Connected Consumer

Technology has given today’s connected consumers unprecedented access to goods and services across the world. But what does the rise of e-commerce mean for companies, consumers and investors?

What is the Connected Consumer?

Significant advancements in technology over the years have played out in favour of today’s consumer. Widespread availability of internet means that today’s consumer is in a better position to make more informed purchase decisions anywhere, anytime, on any platform. Businesses must also evolve to keep pace with consumer demand, and fintech is increasingly important for companies to improve how they interact with their customers. Keeping pace with technological advancements will enable companies to engage their customers more deeply in a digital economy.

What is the Digital Economy?

The rise of smartphones has given consumers globally unprecedented access and choice when it comes to shopping. Digitally-savvy companies now offer a broader selection of goods, faster delivery, secure payments and 24/7 mobile access. E-commerce represents the part of this new digital economy that consumers are most familiar with today, and the internet retail market is expected to grow at an average rate of 14% per year over the next five years1.


Ecommerce penetration is rising


of retail transactions are done digitally today; a number only likely to rise2.


of consumers surveyed in 2018 plan to make purchases on mobile - versus 40% in 2017 – with mobile usage a likely driver of digital growth overall3.


of total retail sales by 2020 forecast to be accounted for by digital-native millennials, who are entering their peak spending years4.



What does this mean for investors?

Traditional businesses are reaching a critical juncture where they must adapt to the digital age or be disrupted by more digitally-savvy firms. Retailers are rapidly adapting to the needs of these connected consumers to make shopping quicker, easier and more personalised. We believe this represents a significant structural opportunity for investors seeking long-term growth. Digital-native millennials are also reaching their peak spending years, while older, wealthier generations are also increasingly connected and comfortable shopping online.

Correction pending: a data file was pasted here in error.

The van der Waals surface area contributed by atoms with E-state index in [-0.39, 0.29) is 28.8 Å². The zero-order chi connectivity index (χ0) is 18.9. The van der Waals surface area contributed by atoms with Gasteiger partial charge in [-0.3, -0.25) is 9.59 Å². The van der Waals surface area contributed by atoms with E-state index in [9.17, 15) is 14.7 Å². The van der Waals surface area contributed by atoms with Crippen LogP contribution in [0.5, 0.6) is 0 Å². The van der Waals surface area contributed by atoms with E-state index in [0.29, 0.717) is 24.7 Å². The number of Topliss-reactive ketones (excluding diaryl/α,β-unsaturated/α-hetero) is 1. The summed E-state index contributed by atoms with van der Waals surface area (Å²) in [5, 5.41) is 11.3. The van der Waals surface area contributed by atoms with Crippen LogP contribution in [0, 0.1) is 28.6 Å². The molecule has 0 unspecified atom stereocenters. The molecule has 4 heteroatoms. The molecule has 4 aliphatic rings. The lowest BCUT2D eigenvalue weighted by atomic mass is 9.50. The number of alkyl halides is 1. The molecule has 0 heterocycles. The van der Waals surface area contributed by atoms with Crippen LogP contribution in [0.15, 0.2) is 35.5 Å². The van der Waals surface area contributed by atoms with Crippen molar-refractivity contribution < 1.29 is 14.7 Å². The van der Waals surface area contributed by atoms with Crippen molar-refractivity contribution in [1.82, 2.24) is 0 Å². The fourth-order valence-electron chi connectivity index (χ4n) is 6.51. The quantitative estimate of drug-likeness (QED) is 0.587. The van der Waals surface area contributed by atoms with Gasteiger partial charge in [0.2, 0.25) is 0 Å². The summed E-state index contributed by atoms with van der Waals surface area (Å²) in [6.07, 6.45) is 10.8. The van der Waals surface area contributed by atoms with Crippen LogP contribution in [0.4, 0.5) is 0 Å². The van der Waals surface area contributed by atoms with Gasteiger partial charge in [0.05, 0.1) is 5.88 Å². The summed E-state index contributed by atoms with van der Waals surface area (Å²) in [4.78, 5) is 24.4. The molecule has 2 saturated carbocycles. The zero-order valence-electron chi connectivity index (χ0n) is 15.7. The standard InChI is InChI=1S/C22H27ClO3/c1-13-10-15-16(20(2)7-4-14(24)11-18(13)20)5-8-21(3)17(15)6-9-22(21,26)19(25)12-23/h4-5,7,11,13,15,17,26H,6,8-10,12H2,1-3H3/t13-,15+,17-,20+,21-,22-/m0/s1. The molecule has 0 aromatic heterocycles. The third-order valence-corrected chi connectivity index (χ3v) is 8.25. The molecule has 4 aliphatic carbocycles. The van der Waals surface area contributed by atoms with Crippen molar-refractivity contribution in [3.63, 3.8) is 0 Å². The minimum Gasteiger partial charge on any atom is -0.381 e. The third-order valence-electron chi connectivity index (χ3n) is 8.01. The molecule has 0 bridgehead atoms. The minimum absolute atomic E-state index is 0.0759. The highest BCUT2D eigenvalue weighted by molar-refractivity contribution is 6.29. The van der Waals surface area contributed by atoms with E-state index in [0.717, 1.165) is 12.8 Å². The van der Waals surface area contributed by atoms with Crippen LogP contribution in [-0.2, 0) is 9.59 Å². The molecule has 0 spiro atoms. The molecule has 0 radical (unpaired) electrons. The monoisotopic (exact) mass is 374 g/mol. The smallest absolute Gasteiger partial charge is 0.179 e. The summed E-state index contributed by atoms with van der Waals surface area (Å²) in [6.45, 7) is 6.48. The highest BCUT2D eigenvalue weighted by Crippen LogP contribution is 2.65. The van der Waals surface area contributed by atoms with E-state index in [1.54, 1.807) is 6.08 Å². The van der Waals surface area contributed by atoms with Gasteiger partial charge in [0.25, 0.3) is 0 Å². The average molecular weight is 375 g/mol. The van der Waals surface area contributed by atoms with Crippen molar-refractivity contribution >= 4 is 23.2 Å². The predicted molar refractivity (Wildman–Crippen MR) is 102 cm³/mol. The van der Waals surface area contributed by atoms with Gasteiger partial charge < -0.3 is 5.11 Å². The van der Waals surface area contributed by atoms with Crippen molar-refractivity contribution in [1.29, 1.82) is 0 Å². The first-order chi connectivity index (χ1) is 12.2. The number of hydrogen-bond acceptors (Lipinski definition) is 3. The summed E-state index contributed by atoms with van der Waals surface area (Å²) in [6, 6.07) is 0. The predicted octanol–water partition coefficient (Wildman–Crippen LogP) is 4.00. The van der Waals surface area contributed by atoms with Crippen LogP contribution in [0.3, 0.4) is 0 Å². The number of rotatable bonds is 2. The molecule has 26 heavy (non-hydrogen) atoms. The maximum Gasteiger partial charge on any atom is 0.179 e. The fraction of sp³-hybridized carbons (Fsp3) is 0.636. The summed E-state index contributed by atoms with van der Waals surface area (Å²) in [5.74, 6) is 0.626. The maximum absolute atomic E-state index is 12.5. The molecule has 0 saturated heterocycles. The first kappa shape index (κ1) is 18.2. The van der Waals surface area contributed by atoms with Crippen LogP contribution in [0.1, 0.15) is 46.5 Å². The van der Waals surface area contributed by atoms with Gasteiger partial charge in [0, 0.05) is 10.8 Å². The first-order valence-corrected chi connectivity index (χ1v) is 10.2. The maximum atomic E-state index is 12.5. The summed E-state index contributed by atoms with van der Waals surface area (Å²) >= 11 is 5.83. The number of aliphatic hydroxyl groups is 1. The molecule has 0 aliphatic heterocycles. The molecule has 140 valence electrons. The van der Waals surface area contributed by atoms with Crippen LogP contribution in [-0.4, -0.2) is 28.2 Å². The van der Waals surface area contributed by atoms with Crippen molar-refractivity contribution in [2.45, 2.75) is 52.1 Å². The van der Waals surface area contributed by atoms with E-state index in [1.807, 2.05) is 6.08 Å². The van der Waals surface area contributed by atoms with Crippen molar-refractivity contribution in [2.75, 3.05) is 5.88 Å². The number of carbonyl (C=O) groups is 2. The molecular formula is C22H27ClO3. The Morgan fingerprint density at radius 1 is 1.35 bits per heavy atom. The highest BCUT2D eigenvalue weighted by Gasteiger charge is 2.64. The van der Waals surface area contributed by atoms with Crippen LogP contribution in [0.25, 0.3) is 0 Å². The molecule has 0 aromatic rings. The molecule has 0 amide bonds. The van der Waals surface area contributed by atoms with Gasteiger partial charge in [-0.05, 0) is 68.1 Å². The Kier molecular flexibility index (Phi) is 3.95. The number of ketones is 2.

Investing in the digital economy

We see these trends as creating opportunities across the entire e-commerce value chain as traditional businesses embrace the digital economy. We refer to these opportunities as the four Ds:

  • Discovery – companies that help people find products through search engines, or digital marketing platforms.
  • Decision-making – e-commerce companies, web portals and mobile apps which provide consumers with convenient and reliable product choices.
  • Delivery – companies creating fintech solutions to keep pace with consumers’ increasing expectations of simple payment processes, or using automation in order fulfilment for same-day delivery and returns.
  • Data & Enablers – digital companies which help traditional businesses migrate to the digital world.

Why now for the digital economy?

The digital economy revolution is still in its early stages, and there is a growing number of new business segments emerging. For instance, the ‘Sharing Economy’ comprises high-profile companies, which are currently private, that will likely list in the coming years, expanding the investable universe and diversification opportunities.


All investments involves risks, including the loss of capital.

1 Citi GPS: Technology at Work v3.0, August 2017.
2 Euromonitor International, Citibank ‘Technology at Work v3.0’, August 2017
3 Deloitte, 2018 holiday survey: retail in transition, November 2018
4 S&P via Forbes, April 2015

*Ageing & Lifestyle - US Department  of Commerce, latest data available as of March 2018
*Automation - IFR World Robotics Report 2017, latest available data as of March 2018.
*CleanTech - Financier Worldwide, “Investing in the clean technology revolution”, January 2016
*Transitioning Societies - UN, correct as at March 2018
*Performance Drivers - AXA IM, correct as at 29 December 2017 

This promotional communication does not constitute on the part of AXA Investment Managers a solicitation or investment, legal or tax advice. This material does not contain sufficient information to support an investment decision.

Due to its simplification, this document is partial and opinions, estimates and forecasts herein are subjective and subject to change without notice. There is no guarantee forecasts made will come to pass. Data, figures, declarations, analysis, predictions and other information in this document is provided based on our state of knowledge at the time of creation of this document. Whilst every care is taken, no representation or warranty (including liability towards third parties), express or implied, is made as to the accuracy, reliability or completeness of the information contained herein. Reliance upon information in this material is at the sole discretion of the recipient. This material does not contain sufficient information to support an investment decision.

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